We piled in the car and drove to find a less smoky area to explore.  We saw some hitch hikers wearing bike helmets and promptly picked them up.  They were shuttling to the top of the trail, with plans to ride back to their parked car.  We dropped them at the trail head, then decided to ride there too.  

I had been promised a mountain bike-free weekend, and here we were on single track.  I tried to be a good sport, but the truth is I don't like single track.  I brace myself, my knees hurt, I'm nervous and staring at the roots and rocks and berms and spending all my energy trying not to fall, instead of seeing pretty scenery and having fun.  A few miles in, our leader asked how I was doing and I confessed I'd rather be at the dentist.

We crossed a gravel road on our way back to the trail head, and couldn't resist.  About five or eight miles of pretty riding later, it dead-ended and we turned back again.  Back at the parking lot, we saw there was another trial to try - the Santiam Wagon Trail.

The Santiam Wagon Trail used to be the only way to get over the Santiam Pass, before they paved Highway 20 through and covered it with cars.  The wagon trail is still alive though, hiding in the woods, and we got to check it out in both directions.  The trail gets pretty rocky and we were grateful to have pneumatic tires.  I wondered how history may have been changed if Dunlop had been around during wagon times.
Pretty soon we encountered Fish Lake, pictured above.  The lake is bone dry half the year.  A bit further on, we found Fish Lake Camp, a treasure trove of historical buildings and plaques.  We especially enjoyed theorizing about the homesteader grave of a young couple and their baby, who had encountered snow on the pass and died before making it to the safety of the Camp.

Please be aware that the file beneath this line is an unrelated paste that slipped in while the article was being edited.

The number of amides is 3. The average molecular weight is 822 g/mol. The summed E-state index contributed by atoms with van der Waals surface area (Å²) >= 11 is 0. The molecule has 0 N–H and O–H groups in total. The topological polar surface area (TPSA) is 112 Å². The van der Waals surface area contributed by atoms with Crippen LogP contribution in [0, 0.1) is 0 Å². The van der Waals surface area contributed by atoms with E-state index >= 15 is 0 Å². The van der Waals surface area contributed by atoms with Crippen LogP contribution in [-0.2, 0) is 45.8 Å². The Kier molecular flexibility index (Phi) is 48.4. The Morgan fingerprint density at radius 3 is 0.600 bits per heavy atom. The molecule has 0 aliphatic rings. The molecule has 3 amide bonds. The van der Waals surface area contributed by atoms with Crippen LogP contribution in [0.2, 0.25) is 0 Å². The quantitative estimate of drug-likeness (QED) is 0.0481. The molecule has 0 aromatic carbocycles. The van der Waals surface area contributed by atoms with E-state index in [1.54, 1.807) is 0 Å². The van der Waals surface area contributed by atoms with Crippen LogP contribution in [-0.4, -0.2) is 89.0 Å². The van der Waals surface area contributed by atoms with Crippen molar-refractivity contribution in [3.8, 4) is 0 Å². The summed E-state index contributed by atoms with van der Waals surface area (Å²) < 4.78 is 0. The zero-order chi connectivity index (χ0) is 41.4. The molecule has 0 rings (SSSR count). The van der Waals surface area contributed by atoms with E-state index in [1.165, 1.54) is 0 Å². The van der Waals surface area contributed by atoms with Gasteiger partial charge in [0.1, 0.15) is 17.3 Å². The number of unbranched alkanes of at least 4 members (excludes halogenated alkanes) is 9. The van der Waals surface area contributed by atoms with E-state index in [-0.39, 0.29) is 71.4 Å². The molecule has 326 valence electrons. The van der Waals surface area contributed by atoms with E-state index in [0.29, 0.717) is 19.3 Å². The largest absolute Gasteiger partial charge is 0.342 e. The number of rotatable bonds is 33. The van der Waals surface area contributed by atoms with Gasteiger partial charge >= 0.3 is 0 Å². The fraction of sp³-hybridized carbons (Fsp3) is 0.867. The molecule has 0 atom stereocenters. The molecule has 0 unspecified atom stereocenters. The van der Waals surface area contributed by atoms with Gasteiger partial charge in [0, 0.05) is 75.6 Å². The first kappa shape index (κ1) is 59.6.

That evening we noticed an old junky-looking tandem behind the shed.  We went to work like a pit crew, pumped the tires, oiled the chain, and even wiped down the frame.  Soon the bike was rideable.  Cosmo let me captain and after several false starts, we were off!  The chain wasn't aligned correctly and our pedal stroke, instead of being in tandem, had us toe to heel on each revolution.  I'm not sure I've ever laughed as hard as I did during that tandem ride.
The next morning dawned less smoky, so we ventured out to a nearby logging road.  We waited for more Hybrid Moments riders, but no one came.  They must've been scared off by the smoke.  We climbed and climbed, and finally caught our first glimpse of Wolf Rock, the largest monolith in the state.  Further on, at our summit, we had a nice clear view of it and howled together at its grandeur.